By Drew Ailes
By Mabel Suen
By Drew Ailes
By Joseph Hess and Mabel Suen
By Kenny Snarzyk
By Dave Geeting
By David Thorpe
By Ben Westhoff
Formed in the late '80s in Northern Cali, the two-man Pavement band ripped off the Fall and Swell Maps, drenched it with glorious treble static and released the hissy-fit 7-inch "Slay Tracks"; they added a drunken drummer and quickly followed the single with the equally revelatory "Demolition Plot J-7," the 10-inch EP Perfect Sound Forever and the perfect bliss of the "Summer Babe" single. It was all heaven for the average white-boy indie rocker; these guys were talking to him, and it was hard not to have a bit of a (platonic -- really) crush on singer/guitarist Stephen Malkmus.
Ahh, the early '90s. Ahh, Slanted & Enchanted, one of the best rock records of the decade, one that a legion of know-it-alls greeted with an enthusiasm and anticipation akin to that of flute-rockers' excitement for Thick as a Brick or of electric-violin-heads' glorification of ELO's Out of the Blue.
It set in stone the basic blueprint of their sound: double off-kilter guitar tones that recalled both the sonic curiosity of Sonic Youth and the meandering melodies of Television, all complemented by Malkmus' flat-as-Celine-Dion's-butt voice. There were beautiful, weirdo ballads and rough-and-tumble guitar frenzies, and Malkmus sang with an emotion that, although unpracticed, was totally engaging.
Pavement, by now a quintet, were supposed to be huge, but although their 1994 borderline-novelty hit "Cut Your Hair" was damn catchy, it was also a sort of template for their future output: With a shit-eating grin and a self-referential air about it, the song bantered about, teasing rock stars while they themselves were becoming the same. They wanted it both ways, and that's usually a recipe for big-deal disaster.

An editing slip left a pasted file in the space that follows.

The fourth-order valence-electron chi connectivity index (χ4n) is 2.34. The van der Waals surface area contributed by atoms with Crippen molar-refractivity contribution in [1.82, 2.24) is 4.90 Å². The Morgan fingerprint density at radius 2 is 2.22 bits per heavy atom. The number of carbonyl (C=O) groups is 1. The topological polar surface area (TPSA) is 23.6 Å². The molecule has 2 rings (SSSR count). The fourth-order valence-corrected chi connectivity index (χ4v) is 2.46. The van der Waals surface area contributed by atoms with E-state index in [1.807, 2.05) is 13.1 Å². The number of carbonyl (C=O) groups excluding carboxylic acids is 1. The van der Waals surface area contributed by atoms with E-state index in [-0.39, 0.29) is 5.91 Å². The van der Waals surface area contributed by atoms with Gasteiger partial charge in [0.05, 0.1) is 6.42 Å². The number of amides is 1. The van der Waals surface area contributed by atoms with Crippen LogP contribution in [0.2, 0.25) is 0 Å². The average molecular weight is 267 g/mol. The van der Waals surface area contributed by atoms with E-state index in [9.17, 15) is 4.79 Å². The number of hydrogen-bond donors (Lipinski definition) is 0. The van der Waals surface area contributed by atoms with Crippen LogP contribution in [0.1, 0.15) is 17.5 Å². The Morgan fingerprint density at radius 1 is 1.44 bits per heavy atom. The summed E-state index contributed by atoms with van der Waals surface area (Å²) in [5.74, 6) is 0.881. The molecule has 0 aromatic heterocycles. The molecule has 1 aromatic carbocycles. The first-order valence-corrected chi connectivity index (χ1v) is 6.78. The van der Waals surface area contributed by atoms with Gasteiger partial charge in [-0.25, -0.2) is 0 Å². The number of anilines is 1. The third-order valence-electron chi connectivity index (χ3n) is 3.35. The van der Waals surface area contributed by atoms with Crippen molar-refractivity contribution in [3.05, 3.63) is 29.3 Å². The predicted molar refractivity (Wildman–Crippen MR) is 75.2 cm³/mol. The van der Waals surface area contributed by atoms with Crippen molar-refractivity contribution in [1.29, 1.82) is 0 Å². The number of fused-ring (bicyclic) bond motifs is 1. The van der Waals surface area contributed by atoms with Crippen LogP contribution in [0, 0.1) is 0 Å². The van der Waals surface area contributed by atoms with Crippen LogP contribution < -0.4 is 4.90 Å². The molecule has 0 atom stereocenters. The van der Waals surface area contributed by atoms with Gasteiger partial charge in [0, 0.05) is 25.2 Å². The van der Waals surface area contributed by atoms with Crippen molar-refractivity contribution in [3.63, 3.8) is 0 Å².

And, actually, perhaps the most surprising aspect of Pavement's "career" is the fact that they've never experienced big-deal disaster, maybe because they've kinda quit taking any chances that could potentially result in one. They just chug along, releasing semi-engaging records; unlike most bands who lose inhibitions as they continue to create music, Pavement's gotten more self-conscious as their output grows, which is kind of annoying at times. The most ominous sign, though, is that the publicity surrounding their two most recent records -- 1997's Brighten the Corners and the new Terror Twilight (Matador) -- has focused as much on who produced the records as on what the band was up to. When you start highlighting producers, the excitement inside the band seems to be on the wane. Maybe they should go drum & bass or hire a Latin singer.
Opening the show will be Archer Prewitt, ex of the perennial St. Louis favorites the Coctails, the Chicago band whose gorgeous, visionary jazz rock foreshadowed the entire Windy City jazz-rock movement based around Tortoise. The aged among you may even remember his first band, the Bangtails. Prewitt's second solo album, White Sky, features members of Poi Dog Pondering and the Coctails, along with Prewitt's raspy voice and beautiful arrangements. Get there early, by all means.